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Happy Campers Travel Blog | October 22, 2018

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Icelandic Christmas

Icelandic Christmas
Thorsteinn Sverrisson (Thor)
Yes, whoever told you that we eat rotten fish on December 23rd, have 13 Santa Clauses, and a giant Christmas cat that eats children, wasn’t lying to you. So we do Christmas a little bit differently here in Iceland and here are some interesting facts about Christmas in Iceland…
The Icelandic word for Christmas, Jól, comes from the Nordic word Jólnir, which was an alternative name for the god Odin. Why, you ask? Because before Christianity reached Iceland, we had a midwinter celebration focused around the worship of Odin. Eventually this heathen festival merged with the Christian celebration of Jesus’ birth.
Our “Santa Claus” is not a jolly, fat, white bearded man who drinks Coca Cola and whose creation is inspired by Saint Nicholas. We actually have 13 “Yule Lads” who live in the mountains and terrorize people once a year when they come to town. They each have a specific infamous trait after which they are named. Sausage-Swiper, Bowl-Licker, Candle-Stealer, and Door-Slammer are the names of 4 Yule Lads, for example.
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Bowl-Licker
The Yule Lads’ mother, Grýla, is an evil monster who searches for misbehaving children to eat during Christmas. People have been using stories of Grýla to frighten children long before Christmas traditions were established in Iceland, but she became the mother of the Yule Lads sometime in the 17th century. Her husband is Leppalúði, an ugly, lazy giant troll.

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The Christmas cat, Grýla, and Leppalúði

 

To make sure that people work hard during their Christmas preparation, the legend tells of a giant Christmas cat who will eat children who do not wear new clothes on Christmas. A less terrifying version of the story says that the Christmas cat will only eat your food.
Icelanders open their presents on Christmas eve, December 24th. Many other countries do it like that, too.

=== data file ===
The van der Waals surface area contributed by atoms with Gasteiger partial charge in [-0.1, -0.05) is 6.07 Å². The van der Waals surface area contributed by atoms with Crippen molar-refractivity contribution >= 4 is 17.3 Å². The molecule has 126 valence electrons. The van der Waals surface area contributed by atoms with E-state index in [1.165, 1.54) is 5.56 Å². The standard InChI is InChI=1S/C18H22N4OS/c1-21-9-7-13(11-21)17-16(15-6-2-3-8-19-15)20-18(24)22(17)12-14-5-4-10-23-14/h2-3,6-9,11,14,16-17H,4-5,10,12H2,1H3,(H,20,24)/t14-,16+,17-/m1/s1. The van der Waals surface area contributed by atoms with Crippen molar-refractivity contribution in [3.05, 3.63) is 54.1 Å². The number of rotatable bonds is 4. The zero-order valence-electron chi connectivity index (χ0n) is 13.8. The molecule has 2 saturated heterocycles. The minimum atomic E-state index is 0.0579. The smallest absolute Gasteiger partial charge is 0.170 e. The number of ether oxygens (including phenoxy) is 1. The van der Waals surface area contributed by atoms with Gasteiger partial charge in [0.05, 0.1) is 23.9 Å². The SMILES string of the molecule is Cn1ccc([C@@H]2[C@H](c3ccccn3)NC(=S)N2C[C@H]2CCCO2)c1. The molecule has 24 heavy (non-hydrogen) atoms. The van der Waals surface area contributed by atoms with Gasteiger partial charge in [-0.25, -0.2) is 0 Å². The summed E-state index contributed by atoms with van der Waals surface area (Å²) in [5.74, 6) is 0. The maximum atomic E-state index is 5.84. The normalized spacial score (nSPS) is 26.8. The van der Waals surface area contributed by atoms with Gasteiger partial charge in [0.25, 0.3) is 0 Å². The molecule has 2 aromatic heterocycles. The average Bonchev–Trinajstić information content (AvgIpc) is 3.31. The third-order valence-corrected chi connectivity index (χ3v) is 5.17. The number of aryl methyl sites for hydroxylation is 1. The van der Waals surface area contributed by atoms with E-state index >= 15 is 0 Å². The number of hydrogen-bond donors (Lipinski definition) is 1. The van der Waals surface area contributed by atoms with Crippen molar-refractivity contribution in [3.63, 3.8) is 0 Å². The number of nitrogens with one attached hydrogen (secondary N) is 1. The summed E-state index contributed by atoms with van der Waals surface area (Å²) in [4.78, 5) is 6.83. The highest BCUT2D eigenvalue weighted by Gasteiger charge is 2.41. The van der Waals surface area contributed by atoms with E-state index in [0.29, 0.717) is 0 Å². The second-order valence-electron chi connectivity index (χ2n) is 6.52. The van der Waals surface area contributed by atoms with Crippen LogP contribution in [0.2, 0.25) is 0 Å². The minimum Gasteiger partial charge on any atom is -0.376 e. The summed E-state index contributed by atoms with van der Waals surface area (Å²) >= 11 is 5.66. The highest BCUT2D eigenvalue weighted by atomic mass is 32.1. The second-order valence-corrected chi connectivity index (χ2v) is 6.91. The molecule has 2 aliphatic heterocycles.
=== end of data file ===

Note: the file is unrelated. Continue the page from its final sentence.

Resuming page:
Children put their shoe in the window from December 12th until Christmas eve in the hopes of receiving small gifts from the Yule Lads. If they are well behaved, they will get a little treat but if not, they only get a potato.
Giving Christmas presents is a relatively new tradition(started in early 19th century) and at first people would only give candles to children.
We celebrate Christmas for 13 days, from December 24th to January 6th. On January 6th, people will gather around a large bonfire, just like they do on New Years Eve, and light up the leftover fireworks to celebrate the baptism of Jesus. On this night, the last of the Yule Lads will leave town and go back to the mountains. Another uniquely Icelandic tradition characterizes this night as well, as elves and trolls are believed to come out of their lava rocks (where they live) and dance with the people. Many people in Iceland still believe in the “hidden people”.
Þorláksmessa is a unique Icelandic (although it’s also celebrated in the Faroe Islands) holiday where people celebrate the memory of Þorlákur Þórhallsson bishop, who was appointed a saint in 1984, centuries after his death in 1193. Þorláksmess has become a part of Christmas and it is now customary to eat buried and fermented skate on Þorláksmessa. The ammonia-infused odor is extremely strong, similar to shark. I dare you to try it.
Other traditional Icelandic Christmas foods includehangikjöt (“hung meat”), which is smoked lamb, laufabrauð (“leaf bread”), which is hand-made, deep-fried, flat bread, and jólaöl(“Christmas ale”), a mix of two famous sodas, Malt and Appelsín.

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Hangikjöt and Laufabrauð – A traditional Christmas meal

 

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